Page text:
Made in the U.S.A Solar Panels
Cinnamon Solar is proud to install made in the U.S.A. solar panels from Auxin Solar (based in San Jose), Sunniva (Georgia) and SolarWorld (Oregon) — all manufacturers with a strong commitment to U.S. manufacturing. Auxin’s new 100,000 square foot factory in San Jose is highly automated, resulting in relatively low costs compared to other manufacturers. As a result, Cinnamon Solar’s pricing for a rooftop system using U.S. made solar panels is almost always less than a system using panels from other countries. Nevertheless, we do provide options for different panel manufacturers, particularly when our customers want a very high efficiency panel or are extremely cost conscious.
Over the years we’ve used solar panels from factories all over the world; our experience with Chinese, Japanese and Korean panels has been excellent—reliable performance at a good price. We would prefer made in the U.S.A solar panels, but the prices for made in the U.S.A solar panels were too high. The reason is that the solar panel manufacturing process has historically been very labor-intensive.
To get an idea of the potential for cost savings through automation, it’s helpful to understand the traditional manual fabrication process. To make a 60 cell solar panel out of standard 6″ square solar cells, a number of steps are necessary:
- Solar cells are strung together with wires into columns 10 cells high. Traditionally, most of the factories have long tables with workers wearing white hats wielding soldering irons.
- A large piece of tempered glass is covered with a thin sheet of transparent glue (usually EVA), sort of like laying out a bedsheet.
- Six of these columns of soldered solar cells are then placed carefully on top of the glass and glue. It’s tricky to lay them all out straight.
- Another layer transparent glue is placed over the cells (second bedsheet).
- A waterproof backsheet is then placed on top of the top layer of glue (sort of like a bedspread).
- This “laminate,” composed of glass-glue-cells-glue-backsheet, is then heated and compressed in a big machine called a laminator.
- The laminate is then trimmed so that there are no backsheet or glue remnants on the side of the glass.
- The solar panel frames are prepared by injecting adhesive (similar to silicone caulk) into the glass grooves on the four frame sections.
- These pre-glued frame sections are then squeezed onto the laminate.
- The frame sections are then hydraulically pressed tightly together in a hydraulic framing machine.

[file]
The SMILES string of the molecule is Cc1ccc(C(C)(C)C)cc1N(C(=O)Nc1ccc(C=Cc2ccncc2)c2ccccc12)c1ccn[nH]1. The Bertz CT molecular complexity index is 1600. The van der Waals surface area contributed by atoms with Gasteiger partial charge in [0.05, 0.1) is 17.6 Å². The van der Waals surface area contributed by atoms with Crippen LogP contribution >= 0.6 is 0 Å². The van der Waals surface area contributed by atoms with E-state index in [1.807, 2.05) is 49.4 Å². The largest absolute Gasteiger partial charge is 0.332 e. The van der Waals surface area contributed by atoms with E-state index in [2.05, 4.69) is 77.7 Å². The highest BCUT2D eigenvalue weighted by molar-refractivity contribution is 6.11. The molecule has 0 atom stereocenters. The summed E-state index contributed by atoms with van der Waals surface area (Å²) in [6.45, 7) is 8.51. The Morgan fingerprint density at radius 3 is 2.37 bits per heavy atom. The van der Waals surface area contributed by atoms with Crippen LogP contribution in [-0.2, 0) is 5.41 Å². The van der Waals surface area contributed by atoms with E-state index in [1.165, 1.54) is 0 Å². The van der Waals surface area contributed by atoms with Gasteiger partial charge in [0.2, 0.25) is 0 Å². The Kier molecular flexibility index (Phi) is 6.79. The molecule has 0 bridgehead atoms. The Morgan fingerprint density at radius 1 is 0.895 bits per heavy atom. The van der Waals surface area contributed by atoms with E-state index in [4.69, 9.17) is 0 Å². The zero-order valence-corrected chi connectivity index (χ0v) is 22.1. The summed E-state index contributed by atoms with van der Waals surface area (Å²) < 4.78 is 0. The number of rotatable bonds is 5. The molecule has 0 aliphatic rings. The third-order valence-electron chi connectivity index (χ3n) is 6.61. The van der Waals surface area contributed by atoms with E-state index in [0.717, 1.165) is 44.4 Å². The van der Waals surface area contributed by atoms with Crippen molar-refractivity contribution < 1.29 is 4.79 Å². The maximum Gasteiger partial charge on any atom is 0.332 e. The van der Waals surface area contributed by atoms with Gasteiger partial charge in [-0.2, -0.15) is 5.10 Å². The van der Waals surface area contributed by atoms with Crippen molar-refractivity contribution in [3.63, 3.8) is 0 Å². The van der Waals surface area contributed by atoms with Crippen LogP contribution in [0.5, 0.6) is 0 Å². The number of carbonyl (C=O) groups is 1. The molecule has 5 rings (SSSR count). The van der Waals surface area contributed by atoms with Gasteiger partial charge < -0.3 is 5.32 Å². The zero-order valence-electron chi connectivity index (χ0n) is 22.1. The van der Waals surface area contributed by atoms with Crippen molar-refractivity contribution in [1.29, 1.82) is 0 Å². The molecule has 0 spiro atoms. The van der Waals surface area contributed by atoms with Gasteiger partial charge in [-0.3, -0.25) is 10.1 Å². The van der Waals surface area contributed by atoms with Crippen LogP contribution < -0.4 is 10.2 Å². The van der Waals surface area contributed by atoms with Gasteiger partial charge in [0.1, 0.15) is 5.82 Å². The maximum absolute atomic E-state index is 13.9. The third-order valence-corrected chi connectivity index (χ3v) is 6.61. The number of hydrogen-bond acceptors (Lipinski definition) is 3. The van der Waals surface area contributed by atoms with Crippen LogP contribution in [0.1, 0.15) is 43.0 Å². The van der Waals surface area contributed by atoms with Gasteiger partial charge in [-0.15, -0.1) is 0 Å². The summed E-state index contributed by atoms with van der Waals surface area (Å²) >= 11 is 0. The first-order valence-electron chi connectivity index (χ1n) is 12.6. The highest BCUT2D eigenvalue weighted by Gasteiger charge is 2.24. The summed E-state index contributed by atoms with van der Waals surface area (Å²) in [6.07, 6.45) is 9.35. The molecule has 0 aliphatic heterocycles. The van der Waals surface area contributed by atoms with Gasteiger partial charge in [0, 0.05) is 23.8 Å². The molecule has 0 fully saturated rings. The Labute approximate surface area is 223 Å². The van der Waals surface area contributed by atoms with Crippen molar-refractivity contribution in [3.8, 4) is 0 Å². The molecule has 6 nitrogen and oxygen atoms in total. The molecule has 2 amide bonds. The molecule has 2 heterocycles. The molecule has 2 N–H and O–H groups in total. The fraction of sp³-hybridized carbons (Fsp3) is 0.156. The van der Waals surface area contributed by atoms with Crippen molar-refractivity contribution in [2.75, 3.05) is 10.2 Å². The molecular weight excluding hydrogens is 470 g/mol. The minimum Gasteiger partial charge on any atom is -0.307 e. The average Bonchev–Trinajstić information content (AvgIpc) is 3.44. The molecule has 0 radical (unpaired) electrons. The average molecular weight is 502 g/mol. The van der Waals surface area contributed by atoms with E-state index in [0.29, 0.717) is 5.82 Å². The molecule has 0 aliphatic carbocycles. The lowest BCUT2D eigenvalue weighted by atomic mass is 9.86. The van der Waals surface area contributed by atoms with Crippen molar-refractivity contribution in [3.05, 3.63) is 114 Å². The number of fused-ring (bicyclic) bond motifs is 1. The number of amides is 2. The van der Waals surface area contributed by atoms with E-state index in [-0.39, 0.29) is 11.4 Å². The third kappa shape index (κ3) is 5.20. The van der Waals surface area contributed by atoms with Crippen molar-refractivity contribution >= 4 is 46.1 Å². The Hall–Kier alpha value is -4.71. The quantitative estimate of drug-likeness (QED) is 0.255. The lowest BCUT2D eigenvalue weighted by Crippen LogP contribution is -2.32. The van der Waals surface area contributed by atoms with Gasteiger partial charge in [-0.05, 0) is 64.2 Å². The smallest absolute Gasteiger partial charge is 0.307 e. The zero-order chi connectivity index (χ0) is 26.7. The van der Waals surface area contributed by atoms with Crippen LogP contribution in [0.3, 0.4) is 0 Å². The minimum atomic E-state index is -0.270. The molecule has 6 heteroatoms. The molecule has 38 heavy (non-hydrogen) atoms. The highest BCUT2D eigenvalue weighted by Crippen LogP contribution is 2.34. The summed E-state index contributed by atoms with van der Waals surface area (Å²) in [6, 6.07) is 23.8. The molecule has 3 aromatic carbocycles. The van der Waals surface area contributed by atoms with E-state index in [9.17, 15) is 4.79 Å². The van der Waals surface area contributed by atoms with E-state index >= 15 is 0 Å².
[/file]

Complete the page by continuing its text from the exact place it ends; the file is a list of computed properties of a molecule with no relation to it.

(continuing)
- The junction box is then glued to the back of the completed solar panel.
- The solar panel is tested for proper output and electrical continuity.
- Bar code, certification and manufacturer labels are applied to the solar panel
- The completed solar panel is then cleaned and placed in a shipping container.
In the past, each of these steps has been primarily a manual process. In addition, this process required manual handling from assembly station to assembly station.
Solar Panel Manufacturing Automation
Over the years, machines have been developed to automate many of these steps, synchronize their operation together, and transport semi-finished components from machine to machine.
Stringer-tabbers handle steps 1 and 3. Computer-controlled conveyors move assemblies from station to station. Automated EVA cutters prepare the EVA and backsheets, automated laminators process two or three panels at a time, automated gluing machines apply just the right amount of adhesive, and the manufacturing process is completed with automated framing machines and automated testing machines.
By automating many of these processes, the labor cost disadvantage of U.S. manufacturing is mitigated. Moreover, the shipping and time-to-market advantages of local manufacturing provide an additional cost savings, making made in the U.S.A solar panels, a compelling alternative.
Contact Cinnamon for a fast and free quote for solar for your home. We’ll customize a system for your needs and step you through the various size and design options that will work best on your rooftop.